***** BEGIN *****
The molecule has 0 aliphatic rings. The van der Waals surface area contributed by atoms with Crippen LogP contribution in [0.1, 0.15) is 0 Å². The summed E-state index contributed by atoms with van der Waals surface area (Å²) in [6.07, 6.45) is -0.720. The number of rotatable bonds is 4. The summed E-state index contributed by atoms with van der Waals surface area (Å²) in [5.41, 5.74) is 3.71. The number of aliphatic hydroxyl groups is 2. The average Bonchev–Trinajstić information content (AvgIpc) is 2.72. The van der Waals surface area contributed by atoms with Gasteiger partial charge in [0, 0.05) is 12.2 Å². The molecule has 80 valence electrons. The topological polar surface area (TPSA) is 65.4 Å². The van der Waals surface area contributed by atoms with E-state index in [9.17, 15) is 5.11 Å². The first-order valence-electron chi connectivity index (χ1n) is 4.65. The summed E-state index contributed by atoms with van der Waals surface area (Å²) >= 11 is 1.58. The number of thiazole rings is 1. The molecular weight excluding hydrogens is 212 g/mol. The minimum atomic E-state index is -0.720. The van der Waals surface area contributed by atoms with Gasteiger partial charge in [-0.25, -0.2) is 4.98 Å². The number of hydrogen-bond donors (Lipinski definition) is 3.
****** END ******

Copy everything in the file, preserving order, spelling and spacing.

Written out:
The molecule has 0 aliphatic rings. The van der Waals surface area contributed by atoms with Crippen LogP contribution in [0.1, 0.15) is 0 Å². The summed E-state index contributed by atoms with van der Waals surface area (Å²) in [6.07, 6.45) is -0.720. The number of rotatable bonds is 4. The summed E-state index contributed by atoms with van der Waals surface area (Å²) in [5.41, 5.74) is 3.71. The number of aliphatic hydroxyl groups is 2. The average Bonchev–Trinajstić information content (AvgIpc) is 2.72. The van der Waals surface area contributed by atoms with Gasteiger partial charge in [0, 0.05) is 12.2 Å². The molecule has 80 valence electrons. The topological polar surface area (TPSA) is 65.4 Å². The van der Waals surface area contributed by atoms with E-state index in [9.17, 15) is 5.11 Å². The first-order valence-electron chi connectivity index (χ1n) is 4.65. The summed E-state index contributed by atoms with van der Waals surface area (Å²) >= 11 is 1.58. The number of thiazole rings is 1. The molecular weight excluding hydrogens is 212 g/mol. The minimum atomic E-state index is -0.720. The van der Waals surface area contributed by atoms with Gasteiger partial charge in [-0.25, -0.2) is 4.98 Å². The number of hydrogen-bond donors (Lipinski definition) is 3.